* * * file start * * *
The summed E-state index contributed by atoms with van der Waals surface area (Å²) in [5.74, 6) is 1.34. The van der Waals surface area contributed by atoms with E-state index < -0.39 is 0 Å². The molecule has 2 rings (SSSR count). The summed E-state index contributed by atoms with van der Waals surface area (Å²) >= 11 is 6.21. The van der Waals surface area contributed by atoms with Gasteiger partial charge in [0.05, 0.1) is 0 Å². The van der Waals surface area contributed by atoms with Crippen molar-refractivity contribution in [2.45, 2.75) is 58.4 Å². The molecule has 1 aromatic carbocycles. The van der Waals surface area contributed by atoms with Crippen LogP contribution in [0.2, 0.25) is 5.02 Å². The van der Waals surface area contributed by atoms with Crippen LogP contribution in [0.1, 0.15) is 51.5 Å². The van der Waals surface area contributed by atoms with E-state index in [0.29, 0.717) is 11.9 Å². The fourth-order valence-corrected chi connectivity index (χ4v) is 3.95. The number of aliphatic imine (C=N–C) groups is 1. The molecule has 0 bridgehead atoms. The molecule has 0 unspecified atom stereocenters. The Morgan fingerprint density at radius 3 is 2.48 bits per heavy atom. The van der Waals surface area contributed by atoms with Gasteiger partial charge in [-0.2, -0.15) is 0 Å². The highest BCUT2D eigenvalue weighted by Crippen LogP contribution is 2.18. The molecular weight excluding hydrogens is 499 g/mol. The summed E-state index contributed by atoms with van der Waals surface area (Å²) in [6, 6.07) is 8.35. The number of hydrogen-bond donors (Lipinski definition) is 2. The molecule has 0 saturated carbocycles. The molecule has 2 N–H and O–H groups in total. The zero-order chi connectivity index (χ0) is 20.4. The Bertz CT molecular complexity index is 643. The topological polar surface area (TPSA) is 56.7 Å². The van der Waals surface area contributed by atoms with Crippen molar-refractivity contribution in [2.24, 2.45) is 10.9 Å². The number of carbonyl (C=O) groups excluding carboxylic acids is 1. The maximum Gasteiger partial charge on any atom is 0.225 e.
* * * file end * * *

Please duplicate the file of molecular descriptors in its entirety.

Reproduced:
The summed E-state index contributed by atoms with van der Waals surface area (Å²) in [5.74, 6) is 1.34. The van der Waals surface area contributed by atoms with E-state index < -0.39 is 0 Å². The molecule has 2 rings (SSSR count). The summed E-state index contributed by atoms with van der Waals surface area (Å²) >= 11 is 6.21. The van der Waals surface area contributed by atoms with Gasteiger partial charge in [0.05, 0.1) is 0 Å². The van der Waals surface area contributed by atoms with Crippen molar-refractivity contribution in [2.45, 2.75) is 58.4 Å². The molecule has 1 aromatic carbocycles. The van der Waals surface area contributed by atoms with Crippen LogP contribution in [0.2, 0.25) is 5.02 Å². The van der Waals surface area contributed by atoms with Crippen LogP contribution in [0.1, 0.15) is 51.5 Å². The van der Waals surface area contributed by atoms with E-state index in [0.29, 0.717) is 11.9 Å². The fourth-order valence-corrected chi connectivity index (χ4v) is 3.95. The number of aliphatic imine (C=N–C) groups is 1. The molecule has 0 bridgehead atoms. The molecule has 0 unspecified atom stereocenters. The Morgan fingerprint density at radius 3 is 2.48 bits per heavy atom. The van der Waals surface area contributed by atoms with Gasteiger partial charge in [-0.2, -0.15) is 0 Å². The highest BCUT2D eigenvalue weighted by Crippen LogP contribution is 2.18. The molecular weight excluding hydrogens is 499 g/mol. The summed E-state index contributed by atoms with van der Waals surface area (Å²) in [6, 6.07) is 8.35. The number of hydrogen-bond donors (Lipinski definition) is 2. The molecule has 0 saturated carbocycles. The molecule has 2 N–H and O–H groups in total. The zero-order chi connectivity index (χ0) is 20.4. The Bertz CT molecular complexity index is 643. The topological polar surface area (TPSA) is 56.7 Å². The van der Waals surface area contributed by atoms with Crippen molar-refractivity contribution in [2.24, 2.45) is 10.9 Å². The number of carbonyl (C=O) groups excluding carboxylic acids is 1. The maximum Gasteiger partial charge on any atom is 0.225 e.